4. Channel Strategy: The above speaks more to the creative strategy, but you’ve got to be thinking about how you’re sharing your message — is it mail only? Mail and email? Mail, email & landing page? Mail, email, landing page, video, Facebook ads, Google ads, Search ads, and a TV spot? Whether you’re keeping it simple, or getting your message out everywhere, start figuring out what that looks like, for the sake of budgets, content planning, and donor experience.

That’s it for now! Not too painful, right? But if you start pondering the above, you’ll get yourself into the year-end fundraising game. Brace yourselves… but we’re all in it together!

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Written by Maeve Strathy

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Maeve is the Founder of What Gives Philanthropy and has been working in fundraising for eleven years.
Click here to learn more about Maeve.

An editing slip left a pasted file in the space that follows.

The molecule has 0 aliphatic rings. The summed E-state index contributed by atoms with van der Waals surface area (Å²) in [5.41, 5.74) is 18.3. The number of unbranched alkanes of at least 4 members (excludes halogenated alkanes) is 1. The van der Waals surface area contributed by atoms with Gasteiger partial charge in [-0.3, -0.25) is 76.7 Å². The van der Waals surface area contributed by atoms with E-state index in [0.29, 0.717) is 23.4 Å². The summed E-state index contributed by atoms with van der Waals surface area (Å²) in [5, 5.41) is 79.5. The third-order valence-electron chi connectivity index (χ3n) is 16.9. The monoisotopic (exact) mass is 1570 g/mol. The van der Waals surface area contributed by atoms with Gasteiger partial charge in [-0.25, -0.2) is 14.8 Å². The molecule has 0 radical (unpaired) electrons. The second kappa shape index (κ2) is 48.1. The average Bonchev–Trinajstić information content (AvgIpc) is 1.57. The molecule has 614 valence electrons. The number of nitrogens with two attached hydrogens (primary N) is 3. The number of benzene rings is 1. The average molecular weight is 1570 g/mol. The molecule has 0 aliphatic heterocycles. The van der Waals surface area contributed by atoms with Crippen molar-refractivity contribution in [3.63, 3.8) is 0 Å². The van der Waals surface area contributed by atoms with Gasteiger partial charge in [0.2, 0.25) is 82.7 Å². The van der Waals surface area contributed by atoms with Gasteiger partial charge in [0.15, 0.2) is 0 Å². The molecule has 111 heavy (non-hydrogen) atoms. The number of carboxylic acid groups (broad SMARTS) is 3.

Connect with Maeve via:
Twitter | LinkedIn | Email

Guest Post: Five Must-Haves for Online Fundraising Success

Almost every nonprofit organization has embraced the Internet to help spread awareness for their cause, gain supporters, and raise money through online donations. When looking at the online fundraising campaigns that achieve the greatest success, they seem to include five critical elements.

  1. Enhance Digital Efforts & Go Mobile
    People are spending a greater amount of time online each year. In fact, over 11 billion searches are conducted each month on Google alone. Just like any business with an online presence, your organization not only needs a website, but it should include some important elements: simple, clear messaging, easy navigation, and, with more than 80% of internet users also using a smart phone, mobile optimization is key. By using fundraising software, such as DoJiggy, you can easily build a mobile-optimized fundraising website to manage all details for your fundraising event including: registration & ticket sales, collecting online donations, progress tracking and reporting.